Professor Linzey claims that “The underbelly of cruelty to animals shows no sign of diminishing” since complaints of cruelty investigated by the RSPCA have risen  year on year from 137,245 in 2007 to 159,686 in 2010. “Why is it that we cannot as a society see that animal cruelty, like cruelty to children, should not be tolerated?” he asks.

Andrew Linzey also castigates church indifference to animal cruelty. The churches “are nowhere in this debate. With a few honourable exceptions – and I mean a  very few – English archbishops and bishops haven’t even addressed the issue in the past decade or more. Almost all church leaders, who are normally loquacious in lamenting regressive social policies, can’t even register cruelty as an issue.
They talk airily of environmental responsibility, but, when it comes to confronting our specific duties to other sentient creatures, fall silent.”

The root problem, he says, is a failure of theology, especially the “idolatry” of thinking that God is only interested in the human species. “Christians haven’t got much further than thinking that the whole world was made for us, with the result that animals are only seen in an instrumental way as objects, machines, tools, and commodities, rather than fellow creatures. To think that animals can be defined by what they do for us, or how they meet our needs, is profoundly un-theological.”

“The truth is that we are spiritually blind in our relations to other creatures, as blind as men have been to women, whites have been to blacks, and straights have been to gays. Political sluggishness and church indifference only compound the problem of  animal cruelty.”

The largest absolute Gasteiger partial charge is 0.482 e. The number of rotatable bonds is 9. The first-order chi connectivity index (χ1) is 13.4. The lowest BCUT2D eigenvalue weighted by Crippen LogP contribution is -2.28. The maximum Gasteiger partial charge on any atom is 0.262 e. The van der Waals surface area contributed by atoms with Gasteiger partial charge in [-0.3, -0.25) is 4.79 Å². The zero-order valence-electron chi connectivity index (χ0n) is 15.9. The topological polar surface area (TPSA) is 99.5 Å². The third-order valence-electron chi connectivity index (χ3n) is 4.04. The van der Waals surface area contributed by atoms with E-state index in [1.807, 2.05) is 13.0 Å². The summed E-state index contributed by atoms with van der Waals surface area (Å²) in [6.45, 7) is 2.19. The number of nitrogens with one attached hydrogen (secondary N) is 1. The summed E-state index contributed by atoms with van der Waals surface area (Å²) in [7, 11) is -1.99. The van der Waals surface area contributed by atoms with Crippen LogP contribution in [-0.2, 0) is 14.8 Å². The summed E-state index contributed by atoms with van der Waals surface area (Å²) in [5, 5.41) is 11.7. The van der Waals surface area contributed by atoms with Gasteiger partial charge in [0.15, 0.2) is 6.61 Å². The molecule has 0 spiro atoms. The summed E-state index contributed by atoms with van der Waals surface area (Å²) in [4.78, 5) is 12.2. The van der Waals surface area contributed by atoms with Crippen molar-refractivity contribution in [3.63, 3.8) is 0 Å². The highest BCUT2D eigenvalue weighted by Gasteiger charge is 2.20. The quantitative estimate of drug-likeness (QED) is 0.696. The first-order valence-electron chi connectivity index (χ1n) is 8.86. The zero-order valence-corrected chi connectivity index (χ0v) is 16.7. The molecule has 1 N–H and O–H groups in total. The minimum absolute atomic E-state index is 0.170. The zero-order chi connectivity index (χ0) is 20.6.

Professor Linzey concludes by arguing that “we worship a false God when we worship ourselves, or when we think only human beings matter to God, or when we think our power over animals is its own justification, or when we regard cruelty to any creature as a small, insignificant, matter, or, even worse, when we think God condones any infliction of suffering”.
The Oxford Centre for Animal Ethics, founded in 2006 by its director Professor Andrew Linzey, is an independent Centre with the aim of pioneering ethical perspectives on animals through academic research, teaching and publication. The Centre has more than 50 Fellows drawn from a variety of academic disciplines from throughout the world. For more information about the Centre and its Fellows, please see its website at www.oxfordanimalethics.com.

The Revd Professor Andrew Linzey is a Member of the Faculty of Theology, University of  Oxford. He is Honorary Professor at the University of Winchester and Professor of Animal Ethics at the Graduate Theological Foundation, Indiana. He has written or edited 20 books, including Animal Theology (SCM Press/University of Illinois Press, 1994) and Creatures of the Same God (Winchester University Press/Lantern Books, 2007), and Why Animal Suffering Matters (Oxford University Press, 2009). He is also co-editor of the Journal of Animal Ethics published by the University of Illinois Press.

The Centre is dedicated to the memory of the celebrated Catalan philosopher José Ferrater Mora. His prodigious scholarship is widely acclaimed, and the Centre honours his name because of his outstanding contribution to humanitarian thought, particularly in the area of animal ethics.